“Oftentimes, businesses can go the environmentally friendly route by reusing what’s already in the space,” Higgs says. “I’ll suggest reupholstering, or finding a new way to use an accessory. And of course, reuse is also a trend in design right now. It’s leading to what I describe as a cool, eclectic look by bringing different styles together in a comfortable way. The colors used also lead to comfort in a work space, and the days of beige or brown are over. Muted gray-tones of blue and green are what’s popular, and it’s getting compliments from many of my clients’ customers.”

Adapting technology

Kelly Thompson, owner of Kontext Architects, LLC in Sun Prairie, says the economy has created a more collaborative approach among companies working on building and remodeling projects.

Kelly Thompson, owner of Kontext Architects, LLC in Sun Prairie, says the economy has created a more collaborative approach among companies working on building and remodeling projects.

Involving an electrician early in a remodeling project can allow for a more efficient space with creative options.

“We are being brought in much earlier than ever in the past,” says Michael Rebman, master electrician and vice president of Appleton-based Triumph Electric, Inc. “Many remodeling projects, especially renovations to existing office spaces, are on a fast-track schedule. It makes sense to include your tradesmen right away so we can offer suggestions on the best placement of services based on use and needs, and of course before all the walls are up.”

The company isn’t doing much in the way of new business builds, but rather rewiring spaces being remodeled, providing the most up-to-date systems for communication, alarms, lights and power.

“We’re already seeing and using some of what’s being called the next generation in electronics, and it’s unbelievable. From energy efficient lighting, to the fastest wiring systems for computer centers, it is changing daily,” Rebman says.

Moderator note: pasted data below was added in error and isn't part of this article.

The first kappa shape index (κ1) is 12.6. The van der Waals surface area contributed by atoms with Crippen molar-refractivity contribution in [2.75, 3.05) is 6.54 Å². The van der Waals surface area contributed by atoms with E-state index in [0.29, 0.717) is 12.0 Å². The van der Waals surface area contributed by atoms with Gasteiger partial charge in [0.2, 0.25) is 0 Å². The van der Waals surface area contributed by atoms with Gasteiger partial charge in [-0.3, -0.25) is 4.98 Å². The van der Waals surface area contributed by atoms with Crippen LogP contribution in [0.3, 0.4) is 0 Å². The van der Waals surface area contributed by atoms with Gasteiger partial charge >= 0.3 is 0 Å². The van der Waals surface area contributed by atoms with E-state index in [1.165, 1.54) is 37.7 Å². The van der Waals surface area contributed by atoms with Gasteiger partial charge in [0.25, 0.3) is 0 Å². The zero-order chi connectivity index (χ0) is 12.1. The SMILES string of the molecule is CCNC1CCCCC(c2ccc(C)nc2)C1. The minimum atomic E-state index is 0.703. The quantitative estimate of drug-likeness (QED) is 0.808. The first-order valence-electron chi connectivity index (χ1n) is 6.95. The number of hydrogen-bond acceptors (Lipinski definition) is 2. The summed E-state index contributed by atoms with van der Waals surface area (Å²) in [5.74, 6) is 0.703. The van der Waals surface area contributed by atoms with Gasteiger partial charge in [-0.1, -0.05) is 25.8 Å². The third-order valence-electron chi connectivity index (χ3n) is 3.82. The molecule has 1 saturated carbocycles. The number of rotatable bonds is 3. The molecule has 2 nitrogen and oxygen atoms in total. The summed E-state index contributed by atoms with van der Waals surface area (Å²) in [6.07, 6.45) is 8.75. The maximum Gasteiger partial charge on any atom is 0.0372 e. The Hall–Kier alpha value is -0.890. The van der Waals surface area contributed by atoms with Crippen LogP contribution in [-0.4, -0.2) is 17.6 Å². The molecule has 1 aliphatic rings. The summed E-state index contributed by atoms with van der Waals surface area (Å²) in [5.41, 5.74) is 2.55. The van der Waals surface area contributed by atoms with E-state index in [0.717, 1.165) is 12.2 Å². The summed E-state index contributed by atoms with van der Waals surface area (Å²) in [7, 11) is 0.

The current changes in design and construction are also feeding a more collaborative approach for all involved in the process.

“The recession changed everything,” says Kelly Thompson, owner of Kontext Architects, LLC in Sun Prairie, whose clients are throughout the Midwest, including one of his largest in Winnebago County. “We were all competing prior to it, but now we’re finding we can work together to pool resources. Some of us are even sharing staff, especially on the bigger building or remodeling projects. I don’t see this ending anytime soon.

“We collaborate on public projects starting very early in the process,” Thompson says. “This includes the contractor, plumber, electrician, even designer. It’s quickly carrying over into the private business sector, which is allowing an immediate conversation about going green with every project. I don’t even consider it a trend anymore, but a common part of the planning known as adaptable reuse. Can we save and use what’s already there or recycle it somewhere else? We’ll put natural light and well-insulated walls in every plan and look into any possible incentives from the power company, with solar increasingly on the business must-have list.” Thompson also values social history, calling old buildings an important part of a city’s culture, and has gone to great lengths to preserve when possible.

“Creating something, then providing full service through the design, build and completion in a collaborative manner isn’t just good for the client,” Thompson says. “It is good for our industry and should be expected.”